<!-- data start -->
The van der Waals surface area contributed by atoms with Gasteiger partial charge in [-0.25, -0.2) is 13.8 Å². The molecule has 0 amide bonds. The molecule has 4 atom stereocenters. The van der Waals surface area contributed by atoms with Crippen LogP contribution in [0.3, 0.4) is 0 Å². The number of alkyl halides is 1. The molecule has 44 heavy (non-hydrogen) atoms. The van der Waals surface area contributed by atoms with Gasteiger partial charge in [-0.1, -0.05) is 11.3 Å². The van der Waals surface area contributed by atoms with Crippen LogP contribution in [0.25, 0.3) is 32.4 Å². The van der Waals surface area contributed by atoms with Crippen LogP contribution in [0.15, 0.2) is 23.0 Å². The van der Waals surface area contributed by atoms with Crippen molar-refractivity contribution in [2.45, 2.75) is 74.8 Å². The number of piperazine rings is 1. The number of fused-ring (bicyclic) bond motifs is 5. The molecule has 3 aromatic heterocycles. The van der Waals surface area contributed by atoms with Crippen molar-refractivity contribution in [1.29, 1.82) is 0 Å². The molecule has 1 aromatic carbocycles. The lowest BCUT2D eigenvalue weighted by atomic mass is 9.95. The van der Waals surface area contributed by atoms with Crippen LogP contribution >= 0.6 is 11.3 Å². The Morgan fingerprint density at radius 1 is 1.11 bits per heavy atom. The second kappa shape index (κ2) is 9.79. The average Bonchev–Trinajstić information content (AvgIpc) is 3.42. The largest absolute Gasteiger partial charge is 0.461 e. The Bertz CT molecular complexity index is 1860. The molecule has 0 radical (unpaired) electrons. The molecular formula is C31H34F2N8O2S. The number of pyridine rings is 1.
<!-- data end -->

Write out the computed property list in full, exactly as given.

The van der Waals surface area contributed by atoms with Gasteiger partial charge in [-0.25, -0.2) is 13.8 Å². The molecule has 0 amide bonds. The molecule has 4 atom stereocenters. The van der Waals surface area contributed by atoms with Crippen LogP contribution in [0.3, 0.4) is 0 Å². The number of alkyl halides is 1. The molecule has 44 heavy (non-hydrogen) atoms. The van der Waals surface area contributed by atoms with Gasteiger partial charge in [-0.1, -0.05) is 11.3 Å². The van der Waals surface area contributed by atoms with Crippen LogP contribution in [0.25, 0.3) is 32.4 Å². The van der Waals surface area contributed by atoms with Crippen LogP contribution in [0.15, 0.2) is 23.0 Å². The van der Waals surface area contributed by atoms with Crippen molar-refractivity contribution in [2.45, 2.75) is 74.8 Å². The number of piperazine rings is 1. The number of fused-ring (bicyclic) bond motifs is 5. The molecule has 3 aromatic heterocycles. The van der Waals surface area contributed by atoms with Crippen molar-refractivity contribution in [1.29, 1.82) is 0 Å². The molecule has 1 aromatic carbocycles. The lowest BCUT2D eigenvalue weighted by atomic mass is 9.95. The van der Waals surface area contributed by atoms with Crippen LogP contribution >= 0.6 is 11.3 Å². The Morgan fingerprint density at radius 1 is 1.11 bits per heavy atom. The second kappa shape index (κ2) is 9.79. The average Bonchev–Trinajstić information content (AvgIpc) is 3.42. The largest absolute Gasteiger partial charge is 0.461 e. The Bertz CT molecular complexity index is 1860. The molecule has 0 radical (unpaired) electrons. The molecular formula is C31H34F2N8O2S. The number of pyridine rings is 1.